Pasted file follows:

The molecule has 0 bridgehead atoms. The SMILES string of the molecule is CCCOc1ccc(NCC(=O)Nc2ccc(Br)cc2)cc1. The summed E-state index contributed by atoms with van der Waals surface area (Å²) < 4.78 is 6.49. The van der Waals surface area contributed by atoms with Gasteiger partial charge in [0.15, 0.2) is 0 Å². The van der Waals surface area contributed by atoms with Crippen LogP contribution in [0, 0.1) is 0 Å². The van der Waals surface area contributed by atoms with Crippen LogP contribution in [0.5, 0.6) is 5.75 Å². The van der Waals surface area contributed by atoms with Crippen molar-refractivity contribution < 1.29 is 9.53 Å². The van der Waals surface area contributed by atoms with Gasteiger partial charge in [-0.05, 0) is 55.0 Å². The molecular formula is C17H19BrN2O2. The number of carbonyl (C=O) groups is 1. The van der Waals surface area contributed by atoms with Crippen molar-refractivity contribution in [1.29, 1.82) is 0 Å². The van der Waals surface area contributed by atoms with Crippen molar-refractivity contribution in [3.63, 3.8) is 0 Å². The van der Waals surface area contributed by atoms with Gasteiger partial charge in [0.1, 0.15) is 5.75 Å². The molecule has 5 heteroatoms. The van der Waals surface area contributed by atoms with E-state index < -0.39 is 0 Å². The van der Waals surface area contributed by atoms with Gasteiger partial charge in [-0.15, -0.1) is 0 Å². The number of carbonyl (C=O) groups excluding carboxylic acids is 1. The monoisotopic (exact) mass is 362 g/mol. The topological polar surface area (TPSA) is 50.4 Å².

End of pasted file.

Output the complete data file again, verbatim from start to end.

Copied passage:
The molecule has 0 bridgehead atoms. The SMILES string of the molecule is CCCOc1ccc(NCC(=O)Nc2ccc(Br)cc2)cc1. The summed E-state index contributed by atoms with van der Waals surface area (Å²) < 4.78 is 6.49. The van der Waals surface area contributed by atoms with Gasteiger partial charge in [0.15, 0.2) is 0 Å². The van der Waals surface area contributed by atoms with Crippen LogP contribution in [0, 0.1) is 0 Å². The van der Waals surface area contributed by atoms with Crippen LogP contribution in [0.5, 0.6) is 5.75 Å². The van der Waals surface area contributed by atoms with Crippen molar-refractivity contribution < 1.29 is 9.53 Å². The van der Waals surface area contributed by atoms with Gasteiger partial charge in [-0.05, 0) is 55.0 Å². The molecular formula is C17H19BrN2O2. The number of carbonyl (C=O) groups is 1. The van der Waals surface area contributed by atoms with Crippen molar-refractivity contribution in [1.29, 1.82) is 0 Å². The van der Waals surface area contributed by atoms with Crippen molar-refractivity contribution in [3.63, 3.8) is 0 Å². The van der Waals surface area contributed by atoms with Gasteiger partial charge in [0.1, 0.15) is 5.75 Å². The molecule has 5 heteroatoms. The van der Waals surface area contributed by atoms with E-state index < -0.39 is 0 Å². The van der Waals surface area contributed by atoms with Gasteiger partial charge in [-0.15, -0.1) is 0 Å². The number of carbonyl (C=O) groups excluding carboxylic acids is 1. The monoisotopic (exact) mass is 362 g/mol. The topological polar surface area (TPSA) is 50.4 Å².